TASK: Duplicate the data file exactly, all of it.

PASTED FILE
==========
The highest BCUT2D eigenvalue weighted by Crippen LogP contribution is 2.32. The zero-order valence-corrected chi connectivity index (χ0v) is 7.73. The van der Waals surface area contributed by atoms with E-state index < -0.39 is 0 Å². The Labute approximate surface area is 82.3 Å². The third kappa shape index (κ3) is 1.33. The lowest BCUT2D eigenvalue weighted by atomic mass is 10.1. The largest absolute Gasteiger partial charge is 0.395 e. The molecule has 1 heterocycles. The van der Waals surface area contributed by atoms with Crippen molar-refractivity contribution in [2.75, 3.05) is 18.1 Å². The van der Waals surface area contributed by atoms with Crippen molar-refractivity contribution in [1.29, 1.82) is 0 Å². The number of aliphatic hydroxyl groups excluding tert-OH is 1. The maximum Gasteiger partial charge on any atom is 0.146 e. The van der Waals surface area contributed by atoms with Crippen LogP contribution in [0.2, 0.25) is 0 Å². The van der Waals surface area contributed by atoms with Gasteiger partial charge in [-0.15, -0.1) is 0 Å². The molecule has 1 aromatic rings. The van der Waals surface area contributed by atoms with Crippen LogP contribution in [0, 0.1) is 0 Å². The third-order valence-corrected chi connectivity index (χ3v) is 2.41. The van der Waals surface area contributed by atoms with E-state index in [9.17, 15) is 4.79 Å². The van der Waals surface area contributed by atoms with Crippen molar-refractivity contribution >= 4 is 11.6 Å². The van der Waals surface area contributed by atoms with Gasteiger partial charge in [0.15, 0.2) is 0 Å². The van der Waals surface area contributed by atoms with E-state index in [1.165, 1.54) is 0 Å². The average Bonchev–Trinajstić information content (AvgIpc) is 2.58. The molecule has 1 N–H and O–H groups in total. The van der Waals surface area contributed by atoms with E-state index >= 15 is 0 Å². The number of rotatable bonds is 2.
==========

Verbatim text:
The highest BCUT2D eigenvalue weighted by Crippen LogP contribution is 2.32. The zero-order valence-corrected chi connectivity index (χ0v) is 7.73. The van der Waals surface area contributed by atoms with E-state index < -0.39 is 0 Å². The Labute approximate surface area is 82.3 Å². The third kappa shape index (κ3) is 1.33. The lowest BCUT2D eigenvalue weighted by atomic mass is 10.1. The largest absolute Gasteiger partial charge is 0.395 e. The molecule has 1 heterocycles. The van der Waals surface area contributed by atoms with Crippen molar-refractivity contribution in [2.75, 3.05) is 18.1 Å². The van der Waals surface area contributed by atoms with Crippen molar-refractivity contribution in [1.29, 1.82) is 0 Å². The number of aliphatic hydroxyl groups excluding tert-OH is 1. The maximum Gasteiger partial charge on any atom is 0.146 e. The van der Waals surface area contributed by atoms with Crippen LogP contribution in [0.2, 0.25) is 0 Å². The van der Waals surface area contributed by atoms with Gasteiger partial charge in [-0.15, -0.1) is 0 Å². The molecule has 1 aromatic rings. The van der Waals surface area contributed by atoms with Crippen LogP contribution in [0, 0.1) is 0 Å². The third-order valence-corrected chi connectivity index (χ3v) is 2.41. The van der Waals surface area contributed by atoms with E-state index in [9.17, 15) is 4.79 Å². The van der Waals surface area contributed by atoms with Crippen molar-refractivity contribution >= 4 is 11.6 Å². The van der Waals surface area contributed by atoms with Gasteiger partial charge in [0.15, 0.2) is 0 Å². The van der Waals surface area contributed by atoms with E-state index in [1.165, 1.54) is 0 Å². The average Bonchev–Trinajstić information content (AvgIpc) is 2.58. The molecule has 1 N–H and O–H groups in total. The van der Waals surface area contributed by atoms with E-state index >= 15 is 0 Å². The number of rotatable bonds is 2.